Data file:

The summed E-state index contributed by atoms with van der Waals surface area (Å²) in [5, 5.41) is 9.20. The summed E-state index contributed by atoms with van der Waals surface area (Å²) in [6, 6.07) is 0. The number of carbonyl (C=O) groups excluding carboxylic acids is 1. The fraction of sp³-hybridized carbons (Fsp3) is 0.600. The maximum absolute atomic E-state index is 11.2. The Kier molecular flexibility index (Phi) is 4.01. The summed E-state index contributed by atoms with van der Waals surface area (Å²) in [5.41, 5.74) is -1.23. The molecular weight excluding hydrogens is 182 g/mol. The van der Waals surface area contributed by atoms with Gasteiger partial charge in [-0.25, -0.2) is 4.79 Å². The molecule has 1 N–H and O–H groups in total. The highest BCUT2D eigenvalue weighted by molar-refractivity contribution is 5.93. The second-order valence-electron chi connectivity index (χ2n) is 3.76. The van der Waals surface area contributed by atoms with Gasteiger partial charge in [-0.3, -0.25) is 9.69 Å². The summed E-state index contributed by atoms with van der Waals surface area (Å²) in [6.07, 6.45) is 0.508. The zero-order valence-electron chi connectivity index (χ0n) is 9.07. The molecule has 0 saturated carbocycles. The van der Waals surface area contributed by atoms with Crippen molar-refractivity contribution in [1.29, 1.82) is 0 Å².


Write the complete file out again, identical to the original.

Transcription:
The summed E-state index contributed by atoms with van der Waals surface area (Å²) in [5, 5.41) is 9.20. The summed E-state index contributed by atoms with van der Waals surface area (Å²) in [6, 6.07) is 0. The number of carbonyl (C=O) groups excluding carboxylic acids is 1. The fraction of sp³-hybridized carbons (Fsp3) is 0.600. The maximum absolute atomic E-state index is 11.2. The Kier molecular flexibility index (Phi) is 4.01. The summed E-state index contributed by atoms with van der Waals surface area (Å²) in [5.41, 5.74) is -1.23. The molecular weight excluding hydrogens is 182 g/mol. The van der Waals surface area contributed by atoms with Gasteiger partial charge in [-0.25, -0.2) is 4.79 Å². The molecule has 1 N–H and O–H groups in total. The highest BCUT2D eigenvalue weighted by molar-refractivity contribution is 5.93. The second-order valence-electron chi connectivity index (χ2n) is 3.76. The van der Waals surface area contributed by atoms with Gasteiger partial charge in [-0.3, -0.25) is 9.69 Å². The summed E-state index contributed by atoms with van der Waals surface area (Å²) in [6.07, 6.45) is 0.508. The zero-order valence-electron chi connectivity index (χ0n) is 9.07. The molecule has 0 saturated carbocycles. The van der Waals surface area contributed by atoms with Crippen molar-refractivity contribution in [1.29, 1.82) is 0 Å².